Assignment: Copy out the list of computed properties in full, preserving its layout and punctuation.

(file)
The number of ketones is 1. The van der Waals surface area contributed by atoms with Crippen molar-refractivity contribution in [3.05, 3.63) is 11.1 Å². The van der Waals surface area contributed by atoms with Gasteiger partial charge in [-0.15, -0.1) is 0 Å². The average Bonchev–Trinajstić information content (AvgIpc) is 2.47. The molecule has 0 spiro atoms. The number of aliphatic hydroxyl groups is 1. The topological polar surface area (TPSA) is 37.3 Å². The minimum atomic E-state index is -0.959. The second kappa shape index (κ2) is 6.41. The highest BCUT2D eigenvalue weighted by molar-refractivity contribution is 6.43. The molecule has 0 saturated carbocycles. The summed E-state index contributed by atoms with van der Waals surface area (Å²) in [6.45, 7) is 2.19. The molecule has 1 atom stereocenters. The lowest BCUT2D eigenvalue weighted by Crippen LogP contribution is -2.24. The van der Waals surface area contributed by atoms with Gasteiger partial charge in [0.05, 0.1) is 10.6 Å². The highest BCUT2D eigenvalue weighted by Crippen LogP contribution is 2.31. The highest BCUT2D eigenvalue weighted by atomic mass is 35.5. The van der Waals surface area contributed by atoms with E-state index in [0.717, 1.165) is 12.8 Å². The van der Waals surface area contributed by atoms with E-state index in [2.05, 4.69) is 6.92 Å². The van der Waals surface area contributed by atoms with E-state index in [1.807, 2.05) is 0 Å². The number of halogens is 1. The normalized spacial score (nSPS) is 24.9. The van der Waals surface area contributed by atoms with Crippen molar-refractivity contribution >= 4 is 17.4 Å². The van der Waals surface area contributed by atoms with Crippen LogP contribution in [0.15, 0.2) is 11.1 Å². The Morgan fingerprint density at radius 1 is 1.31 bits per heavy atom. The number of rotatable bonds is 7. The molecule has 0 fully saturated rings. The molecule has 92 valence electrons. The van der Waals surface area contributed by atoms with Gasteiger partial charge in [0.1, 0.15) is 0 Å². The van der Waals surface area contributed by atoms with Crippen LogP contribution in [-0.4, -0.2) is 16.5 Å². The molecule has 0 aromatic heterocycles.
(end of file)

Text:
The number of ketones is 1. The van der Waals surface area contributed by atoms with Crippen molar-refractivity contribution in [3.05, 3.63) is 11.1 Å². The van der Waals surface area contributed by atoms with Gasteiger partial charge in [-0.15, -0.1) is 0 Å². The average Bonchev–Trinajstić information content (AvgIpc) is 2.47. The molecule has 0 spiro atoms. The number of aliphatic hydroxyl groups is 1. The topological polar surface area (TPSA) is 37.3 Å². The minimum atomic E-state index is -0.959. The second kappa shape index (κ2) is 6.41. The highest BCUT2D eigenvalue weighted by molar-refractivity contribution is 6.43. The molecule has 0 saturated carbocycles. The summed E-state index contributed by atoms with van der Waals surface area (Å²) in [6.45, 7) is 2.19. The molecule has 1 atom stereocenters. The lowest BCUT2D eigenvalue weighted by Crippen LogP contribution is -2.24. The van der Waals surface area contributed by atoms with Gasteiger partial charge in [0.05, 0.1) is 10.6 Å². The highest BCUT2D eigenvalue weighted by Crippen LogP contribution is 2.31. The highest BCUT2D eigenvalue weighted by atomic mass is 35.5. The van der Waals surface area contributed by atoms with E-state index in [0.717, 1.165) is 12.8 Å². The van der Waals surface area contributed by atoms with E-state index in [2.05, 4.69) is 6.92 Å². The van der Waals surface area contributed by atoms with E-state index in [1.807, 2.05) is 0 Å². The number of halogens is 1. The normalized spacial score (nSPS) is 24.9. The van der Waals surface area contributed by atoms with Crippen molar-refractivity contribution >= 4 is 17.4 Å². The van der Waals surface area contributed by atoms with Crippen LogP contribution in [0.15, 0.2) is 11.1 Å². The Morgan fingerprint density at radius 1 is 1.31 bits per heavy atom. The number of rotatable bonds is 7. The molecule has 0 fully saturated rings. The molecule has 92 valence electrons. The van der Waals surface area contributed by atoms with Gasteiger partial charge in [0.1, 0.15) is 0 Å². The van der Waals surface area contributed by atoms with Crippen LogP contribution in [-0.4, -0.2) is 16.5 Å². The molecule has 0 aromatic heterocycles.